Chapter 30. Using and Caching Credentials with SSSD

download PDF
The System Security Services Daemon (SSSD) provides access to different identity and authentication providers. SSSD is an intermediary between local clients and any configured data store. The local clients connect to SSSD and then SSSD contacts the external providers. This brings a number of benefits for administrators:
  • Reducing the load on identification/authentication servers. Rather than having every client service attempt to contact the identification server directly, all of the local clients can contact SSSD which can connect to the identification server or check its cache.
  • Permitting offline authentication. SSSD can optionally keep a cache of user identities and credentials that it retrieves from remote services. This allows users to authenticate to resources successfully, even if the remote identification server is offline or the local machine is offline.
  • Using a single user account. Remote users frequently have two (or even more) user accounts, such as one for their local system and one for the organizational system. This is necessary to connect to a virtual private network (VPN). Because SSSD supports caching and offline authentication, remote users can connect to network resources simply by authenticating to their local machine and then SSSD maintains their network credentials.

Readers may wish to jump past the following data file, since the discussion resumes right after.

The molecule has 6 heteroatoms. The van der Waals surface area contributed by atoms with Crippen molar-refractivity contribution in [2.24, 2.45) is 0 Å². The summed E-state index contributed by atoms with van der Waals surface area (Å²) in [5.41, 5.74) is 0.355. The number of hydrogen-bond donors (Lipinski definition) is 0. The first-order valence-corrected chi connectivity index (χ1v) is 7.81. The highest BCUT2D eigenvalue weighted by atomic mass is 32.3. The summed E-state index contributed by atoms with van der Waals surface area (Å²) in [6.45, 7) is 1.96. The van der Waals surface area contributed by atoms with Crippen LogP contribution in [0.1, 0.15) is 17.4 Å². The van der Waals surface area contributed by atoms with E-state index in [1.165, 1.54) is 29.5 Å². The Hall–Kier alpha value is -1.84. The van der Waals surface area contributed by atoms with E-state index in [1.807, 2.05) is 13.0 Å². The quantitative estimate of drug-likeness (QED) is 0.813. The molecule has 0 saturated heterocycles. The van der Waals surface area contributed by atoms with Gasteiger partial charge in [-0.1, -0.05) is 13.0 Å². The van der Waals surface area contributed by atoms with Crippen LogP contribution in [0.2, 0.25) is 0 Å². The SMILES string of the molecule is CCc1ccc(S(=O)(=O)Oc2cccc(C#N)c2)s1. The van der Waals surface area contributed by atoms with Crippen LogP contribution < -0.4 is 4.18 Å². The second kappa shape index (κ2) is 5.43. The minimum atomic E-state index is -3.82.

The System Security Services Daemon does not require any additional configuration or tuning to work with the Authentication Configuration Tool. However, SSSD can work with other applications, and the daemon may require configuration changes to improve the performance of those applications.

30.1. About the sssd.conf File

SSSD services and domains are configured in a .conf file. The default file is /etc/sssd/sssd.conf, although alternative files can be passed to SSSD by using the -c option with the sssd command:
# sssd -c /etc/sssd/customfile.conf
Both services and domains are configured individually, in separate sections on the configuration identified by [type/name] divisions, such as [domain/LDAP]. The configuration file uses simple key = value lines to set the configuration. Comment lines are set by either a hash sign (#) or a semicolon (;)
For example:
# Comment line
key1 = val1
key10 = val1,val2
Red Hat logoGithubRedditYoutubeTwitter


Try, buy, & sell


About Red Hat Documentation

We help Red Hat users innovate and achieve their goals with our products and services with content they can trust.

Making open source more inclusive

Red Hat is committed to replacing problematic language in our code, documentation, and web properties. For more details, see the Red Hat Blog.

About Red Hat

We deliver hardened solutions that make it easier for enterprises to work across platforms and environments, from the core datacenter to the network edge.

© 2024 Red Hat, Inc.